*Anyone registered in Florida? Connie Mack voted nay on FATCA in the House, and is now running against Bill Nelson who voted yes on FATCA in the Senate.
I’ll be the scrooge here. I’ve never voted in my life, and I doubt that any vote in THAT country will make a difference (Florida recount, anybody?). They can’t give me a CLN fast enough!
Thank you for highlighting that article link and for your contributions here. I found the ideas in it very persuasively written – and helps us to make the case for the contributions those outside the US make to the country – if not forced to renounce by the senseless US oppression of those deemed US citizens, living abroad.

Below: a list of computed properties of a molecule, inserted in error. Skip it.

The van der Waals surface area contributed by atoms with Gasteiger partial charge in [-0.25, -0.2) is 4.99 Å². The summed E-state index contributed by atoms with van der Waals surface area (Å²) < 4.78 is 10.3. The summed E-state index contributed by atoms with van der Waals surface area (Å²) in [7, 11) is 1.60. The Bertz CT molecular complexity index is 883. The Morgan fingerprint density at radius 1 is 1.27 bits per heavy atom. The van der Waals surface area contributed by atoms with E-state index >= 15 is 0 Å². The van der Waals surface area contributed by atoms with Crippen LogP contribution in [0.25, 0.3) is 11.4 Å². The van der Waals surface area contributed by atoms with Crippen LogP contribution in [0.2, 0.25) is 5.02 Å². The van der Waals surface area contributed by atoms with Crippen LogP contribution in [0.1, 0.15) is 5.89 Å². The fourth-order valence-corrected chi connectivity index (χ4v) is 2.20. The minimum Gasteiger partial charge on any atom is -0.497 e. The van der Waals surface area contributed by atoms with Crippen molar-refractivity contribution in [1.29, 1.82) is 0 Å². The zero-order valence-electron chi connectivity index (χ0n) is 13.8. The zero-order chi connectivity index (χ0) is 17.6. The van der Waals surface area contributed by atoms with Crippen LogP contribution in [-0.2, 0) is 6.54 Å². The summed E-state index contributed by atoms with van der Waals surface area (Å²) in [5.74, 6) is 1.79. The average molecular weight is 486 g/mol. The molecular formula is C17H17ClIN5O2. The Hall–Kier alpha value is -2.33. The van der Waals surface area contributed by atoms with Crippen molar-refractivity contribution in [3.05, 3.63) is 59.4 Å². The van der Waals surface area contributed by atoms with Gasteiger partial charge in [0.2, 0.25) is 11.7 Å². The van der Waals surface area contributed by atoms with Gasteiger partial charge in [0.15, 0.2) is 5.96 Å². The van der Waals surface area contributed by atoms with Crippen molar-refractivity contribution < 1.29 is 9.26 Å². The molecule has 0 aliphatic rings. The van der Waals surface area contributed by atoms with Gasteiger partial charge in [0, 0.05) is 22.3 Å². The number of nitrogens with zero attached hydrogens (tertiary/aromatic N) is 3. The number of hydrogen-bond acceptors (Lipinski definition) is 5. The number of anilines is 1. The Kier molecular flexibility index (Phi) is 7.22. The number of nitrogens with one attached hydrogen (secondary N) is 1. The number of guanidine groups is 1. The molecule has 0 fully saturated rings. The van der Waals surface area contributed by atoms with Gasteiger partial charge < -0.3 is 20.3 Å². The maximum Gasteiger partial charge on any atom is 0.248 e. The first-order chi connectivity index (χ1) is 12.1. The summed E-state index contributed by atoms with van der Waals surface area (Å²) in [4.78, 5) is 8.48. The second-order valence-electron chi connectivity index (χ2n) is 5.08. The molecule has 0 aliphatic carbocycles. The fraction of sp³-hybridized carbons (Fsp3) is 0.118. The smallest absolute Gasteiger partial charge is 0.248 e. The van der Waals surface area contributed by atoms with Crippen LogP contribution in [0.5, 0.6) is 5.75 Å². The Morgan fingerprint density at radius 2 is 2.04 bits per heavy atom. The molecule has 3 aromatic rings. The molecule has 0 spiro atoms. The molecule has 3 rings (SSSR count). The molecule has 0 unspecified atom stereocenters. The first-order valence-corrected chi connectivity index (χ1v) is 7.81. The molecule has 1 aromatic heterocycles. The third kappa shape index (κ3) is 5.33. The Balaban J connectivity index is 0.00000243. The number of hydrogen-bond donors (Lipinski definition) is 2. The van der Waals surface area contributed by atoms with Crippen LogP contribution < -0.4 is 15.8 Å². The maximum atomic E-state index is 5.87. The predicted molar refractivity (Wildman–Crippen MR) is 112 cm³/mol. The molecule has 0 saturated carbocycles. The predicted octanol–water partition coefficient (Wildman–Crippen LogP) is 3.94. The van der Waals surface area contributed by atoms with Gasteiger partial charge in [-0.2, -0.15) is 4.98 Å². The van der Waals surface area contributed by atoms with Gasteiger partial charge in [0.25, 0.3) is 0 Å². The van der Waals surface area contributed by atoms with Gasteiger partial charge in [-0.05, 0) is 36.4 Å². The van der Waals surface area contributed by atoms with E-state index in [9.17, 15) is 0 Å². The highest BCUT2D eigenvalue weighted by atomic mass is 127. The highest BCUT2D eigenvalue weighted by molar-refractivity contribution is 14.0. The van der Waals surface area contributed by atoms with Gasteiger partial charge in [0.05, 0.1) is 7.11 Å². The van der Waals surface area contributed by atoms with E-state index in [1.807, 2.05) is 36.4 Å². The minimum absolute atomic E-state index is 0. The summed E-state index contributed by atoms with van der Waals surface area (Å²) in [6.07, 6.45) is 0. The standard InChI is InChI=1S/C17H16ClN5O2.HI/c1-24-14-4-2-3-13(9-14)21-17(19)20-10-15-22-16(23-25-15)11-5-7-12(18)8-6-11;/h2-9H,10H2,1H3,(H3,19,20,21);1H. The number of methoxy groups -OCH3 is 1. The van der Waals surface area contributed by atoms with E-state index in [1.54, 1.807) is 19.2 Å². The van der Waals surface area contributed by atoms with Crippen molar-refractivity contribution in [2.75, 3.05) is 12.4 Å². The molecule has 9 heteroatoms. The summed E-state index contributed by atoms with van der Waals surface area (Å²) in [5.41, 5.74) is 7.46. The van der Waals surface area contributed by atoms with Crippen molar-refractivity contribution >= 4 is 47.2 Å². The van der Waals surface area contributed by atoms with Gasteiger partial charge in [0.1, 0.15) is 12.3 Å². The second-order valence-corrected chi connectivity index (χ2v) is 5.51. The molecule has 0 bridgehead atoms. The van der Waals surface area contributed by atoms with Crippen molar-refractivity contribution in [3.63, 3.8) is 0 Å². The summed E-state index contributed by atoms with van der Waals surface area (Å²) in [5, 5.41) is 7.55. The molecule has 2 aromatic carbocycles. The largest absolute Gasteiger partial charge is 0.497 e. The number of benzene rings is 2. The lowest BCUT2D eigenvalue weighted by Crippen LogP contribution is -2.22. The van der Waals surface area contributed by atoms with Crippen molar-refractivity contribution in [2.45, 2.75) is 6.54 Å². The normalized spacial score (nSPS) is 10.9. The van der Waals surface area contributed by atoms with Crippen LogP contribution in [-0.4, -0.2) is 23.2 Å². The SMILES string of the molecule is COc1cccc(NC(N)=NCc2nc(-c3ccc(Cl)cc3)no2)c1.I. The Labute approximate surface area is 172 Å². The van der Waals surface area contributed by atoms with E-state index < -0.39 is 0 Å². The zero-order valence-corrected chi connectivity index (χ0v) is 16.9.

That article from the Atlantic ( http://www.theatlantic.com/national/archive/2012/07/to-make-america-great-again-we-need-to-leave-the-country/259653/) underscored what @RogerConklin has told us about why the US should see that sending people abroad is important to homeland success and global competition – and why it should see the domestic advantage in changing things to make it possible for those who choose to remain US citizens abroad (or who can’t renounce) to live normal lives ‘abroad’ without the current draconian and confiscatory tax and banking laws. This article http://www.theatlantic.com/national/archive/2011/03/americas-great-passport-divide/72399/ also illustrates the divide in the US between those who have passports, and those who don’t. It analyzes that by state and other factors. This is what we are up against in getting US residents to understand our issues – when most don’t have a passport and don’t see the need for one – they have no intention of ever going outside the US for any reason. If most US politicians don’t have one, (“The U.S. is, for too many, the only country that matters; experiences anywhere else are irrelevant . . . or worse. Remember, we have many members of Congress who boast they have no passport.” http://www.aspeninstitute.org/news/2012/07/12/elliot-gerson-addresses-global-scholars-symposium-oxford ) then they don’t care if they tie IRS deemed tax non-compliance with the right to travel – they have never had one, and also have no compunction about punishing – without due process – anyone who might need one